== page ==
Thursday, January 15, 2009

Neat Response to "Disproportionate"

More on the empty arguments about allegedly excessive Israeli force, from the January 26th National Review on dead tree (subscription only):
Israel’s attacks on Hamas are being widely condemned as "disproportionate" since Israel has inflicted more damage than Hamas has. The criticism is a bizarre distortion of traditional just-war theory, which requires (among other things) that military actions be proportionate to the evils they seek to prevent, e.g., the slow-motion extinction of Israel. If the new tit-for-tat standard were applied to its conduct during World War II, the U.S. would be guilty of war crimes for going beyond the sinking of Japanese ships after Pearl Harbor. So far, however, the standard has been applied only against Israel -- because it is not a standard at all, just a rhetorical weapon.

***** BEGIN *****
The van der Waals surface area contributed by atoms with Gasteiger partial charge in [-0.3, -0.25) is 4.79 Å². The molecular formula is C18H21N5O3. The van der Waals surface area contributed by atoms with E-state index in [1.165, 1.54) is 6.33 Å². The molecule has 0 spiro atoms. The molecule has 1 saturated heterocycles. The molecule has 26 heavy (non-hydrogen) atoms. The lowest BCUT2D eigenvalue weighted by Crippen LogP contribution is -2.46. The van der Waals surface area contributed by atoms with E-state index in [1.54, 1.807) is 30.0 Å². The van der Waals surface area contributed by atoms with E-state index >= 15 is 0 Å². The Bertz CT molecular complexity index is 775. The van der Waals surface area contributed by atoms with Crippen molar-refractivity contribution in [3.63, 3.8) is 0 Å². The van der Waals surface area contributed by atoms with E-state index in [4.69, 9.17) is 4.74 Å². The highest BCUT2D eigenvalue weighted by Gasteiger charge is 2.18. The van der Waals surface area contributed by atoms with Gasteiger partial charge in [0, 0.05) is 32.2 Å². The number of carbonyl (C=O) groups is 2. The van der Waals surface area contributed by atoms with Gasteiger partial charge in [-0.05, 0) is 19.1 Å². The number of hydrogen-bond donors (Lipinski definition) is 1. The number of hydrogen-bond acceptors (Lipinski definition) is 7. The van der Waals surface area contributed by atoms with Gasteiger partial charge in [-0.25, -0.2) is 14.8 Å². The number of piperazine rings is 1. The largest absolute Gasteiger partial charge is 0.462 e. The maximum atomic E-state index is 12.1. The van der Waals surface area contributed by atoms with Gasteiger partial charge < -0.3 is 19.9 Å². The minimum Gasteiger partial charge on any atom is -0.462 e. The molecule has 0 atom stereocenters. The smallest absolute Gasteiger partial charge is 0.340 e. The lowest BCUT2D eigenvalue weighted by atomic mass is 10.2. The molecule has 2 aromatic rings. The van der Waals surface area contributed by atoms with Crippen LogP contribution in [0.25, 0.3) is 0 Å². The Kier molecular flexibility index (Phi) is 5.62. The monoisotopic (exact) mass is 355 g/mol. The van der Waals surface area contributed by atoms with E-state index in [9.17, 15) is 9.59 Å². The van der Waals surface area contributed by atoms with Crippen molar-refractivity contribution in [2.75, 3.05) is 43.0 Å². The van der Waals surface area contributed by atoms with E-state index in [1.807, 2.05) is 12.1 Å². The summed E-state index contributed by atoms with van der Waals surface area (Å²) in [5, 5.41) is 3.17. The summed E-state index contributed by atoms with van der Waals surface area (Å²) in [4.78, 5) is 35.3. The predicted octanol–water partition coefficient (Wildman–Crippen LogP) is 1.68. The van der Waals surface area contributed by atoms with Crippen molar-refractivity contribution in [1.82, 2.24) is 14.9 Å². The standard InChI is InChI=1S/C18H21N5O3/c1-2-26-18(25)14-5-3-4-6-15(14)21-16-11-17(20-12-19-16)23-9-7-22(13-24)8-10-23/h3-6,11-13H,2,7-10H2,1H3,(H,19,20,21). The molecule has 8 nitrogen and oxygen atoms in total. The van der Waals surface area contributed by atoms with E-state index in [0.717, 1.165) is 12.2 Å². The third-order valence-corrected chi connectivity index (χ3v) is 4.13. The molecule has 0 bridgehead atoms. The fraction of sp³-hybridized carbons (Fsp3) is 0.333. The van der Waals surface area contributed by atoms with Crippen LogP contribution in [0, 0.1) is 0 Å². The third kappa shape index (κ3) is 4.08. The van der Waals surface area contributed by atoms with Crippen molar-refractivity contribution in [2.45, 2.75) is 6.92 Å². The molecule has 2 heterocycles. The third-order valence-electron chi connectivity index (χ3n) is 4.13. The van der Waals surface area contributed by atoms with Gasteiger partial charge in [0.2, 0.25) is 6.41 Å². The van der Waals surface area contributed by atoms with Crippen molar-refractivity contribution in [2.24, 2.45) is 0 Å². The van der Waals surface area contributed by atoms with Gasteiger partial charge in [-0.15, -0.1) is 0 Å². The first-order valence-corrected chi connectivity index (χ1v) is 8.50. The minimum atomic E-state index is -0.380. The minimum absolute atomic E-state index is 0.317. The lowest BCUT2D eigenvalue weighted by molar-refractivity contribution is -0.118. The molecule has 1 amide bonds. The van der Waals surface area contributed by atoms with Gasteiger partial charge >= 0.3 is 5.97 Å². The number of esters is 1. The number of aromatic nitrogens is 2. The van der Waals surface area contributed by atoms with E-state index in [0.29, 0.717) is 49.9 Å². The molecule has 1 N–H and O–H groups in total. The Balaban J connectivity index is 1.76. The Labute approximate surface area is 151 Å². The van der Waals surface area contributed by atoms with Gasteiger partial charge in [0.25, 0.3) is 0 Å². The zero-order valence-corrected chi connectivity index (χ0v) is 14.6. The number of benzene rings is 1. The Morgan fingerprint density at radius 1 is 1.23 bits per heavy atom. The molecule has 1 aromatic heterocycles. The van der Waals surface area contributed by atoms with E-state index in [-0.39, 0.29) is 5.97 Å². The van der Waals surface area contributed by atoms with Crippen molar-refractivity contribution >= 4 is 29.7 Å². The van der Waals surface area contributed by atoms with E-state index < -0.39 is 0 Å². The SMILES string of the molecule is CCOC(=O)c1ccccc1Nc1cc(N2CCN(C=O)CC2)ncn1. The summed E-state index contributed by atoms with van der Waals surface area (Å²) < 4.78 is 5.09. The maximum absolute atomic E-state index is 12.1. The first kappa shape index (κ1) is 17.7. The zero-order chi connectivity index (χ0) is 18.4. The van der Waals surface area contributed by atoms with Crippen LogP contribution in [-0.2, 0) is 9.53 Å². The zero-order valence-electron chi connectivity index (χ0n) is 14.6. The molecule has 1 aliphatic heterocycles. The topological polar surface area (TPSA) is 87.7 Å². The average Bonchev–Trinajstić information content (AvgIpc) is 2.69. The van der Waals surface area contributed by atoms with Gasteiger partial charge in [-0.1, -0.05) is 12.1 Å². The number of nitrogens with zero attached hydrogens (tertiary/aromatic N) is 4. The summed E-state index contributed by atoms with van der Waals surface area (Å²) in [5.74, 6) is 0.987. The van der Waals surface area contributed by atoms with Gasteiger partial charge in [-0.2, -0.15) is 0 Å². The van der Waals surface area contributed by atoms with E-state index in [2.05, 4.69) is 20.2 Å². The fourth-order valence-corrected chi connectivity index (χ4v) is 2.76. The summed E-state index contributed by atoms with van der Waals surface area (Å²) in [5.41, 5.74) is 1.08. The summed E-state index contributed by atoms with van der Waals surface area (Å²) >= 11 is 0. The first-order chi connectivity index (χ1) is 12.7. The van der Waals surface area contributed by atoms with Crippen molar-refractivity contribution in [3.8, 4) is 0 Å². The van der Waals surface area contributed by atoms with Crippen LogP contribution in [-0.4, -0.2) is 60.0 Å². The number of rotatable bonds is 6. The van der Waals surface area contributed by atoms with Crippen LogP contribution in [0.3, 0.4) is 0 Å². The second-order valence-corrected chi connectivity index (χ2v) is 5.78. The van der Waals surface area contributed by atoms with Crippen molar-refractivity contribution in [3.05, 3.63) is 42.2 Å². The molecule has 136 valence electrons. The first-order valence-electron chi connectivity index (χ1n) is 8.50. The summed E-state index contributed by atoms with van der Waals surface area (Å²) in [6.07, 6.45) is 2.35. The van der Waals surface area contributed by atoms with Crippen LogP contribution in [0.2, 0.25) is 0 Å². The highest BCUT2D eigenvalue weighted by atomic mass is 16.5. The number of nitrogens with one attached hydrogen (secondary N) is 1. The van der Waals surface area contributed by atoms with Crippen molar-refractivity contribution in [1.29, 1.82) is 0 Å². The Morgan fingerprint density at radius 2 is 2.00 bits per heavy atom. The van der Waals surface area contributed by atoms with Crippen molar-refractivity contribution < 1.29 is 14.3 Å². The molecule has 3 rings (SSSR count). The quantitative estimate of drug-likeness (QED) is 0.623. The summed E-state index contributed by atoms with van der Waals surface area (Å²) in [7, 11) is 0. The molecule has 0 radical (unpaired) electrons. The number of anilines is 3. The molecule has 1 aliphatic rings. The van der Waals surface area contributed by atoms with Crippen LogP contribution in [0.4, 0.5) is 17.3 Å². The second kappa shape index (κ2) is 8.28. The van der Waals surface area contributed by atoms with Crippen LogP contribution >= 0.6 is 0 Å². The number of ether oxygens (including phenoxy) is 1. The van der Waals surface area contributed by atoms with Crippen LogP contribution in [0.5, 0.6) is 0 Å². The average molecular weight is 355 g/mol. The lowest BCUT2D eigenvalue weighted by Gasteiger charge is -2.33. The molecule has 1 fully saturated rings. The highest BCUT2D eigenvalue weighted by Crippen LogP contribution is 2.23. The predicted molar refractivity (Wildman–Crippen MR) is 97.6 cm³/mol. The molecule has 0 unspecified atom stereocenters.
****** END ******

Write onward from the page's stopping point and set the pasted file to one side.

See also David Bernstein on The Volokh Conspiracy:
One might think that when the battle is between Israel on the one side, tacitly supported by the Palestinian Authority, Egypt, and Jordan, and Hamas on the other, supported by Iran and Hezbollah, one would at least hope for an Israeli victory, even if one is dubious about its prospects. But I get the feeling that for many, it's more important that Israel, and the world, learn a lesson about the "limits of military force" than that a violent, fanatical, backwards, illiberal, anti-Semitic terrorist organization be humbled defeated.
As I have said:
Let's see: Another one-sided cease-fire, land for no peace, ever-escalating demands, and attempted child labor (you know, the kind lefties abhor when it's Nike). Somehow, Palestine's never wrong, or even a sweatshop.

How many more clues, and killings, before anti-Israel zealots see the real Palestine: contempt, chaos and chutzpa.

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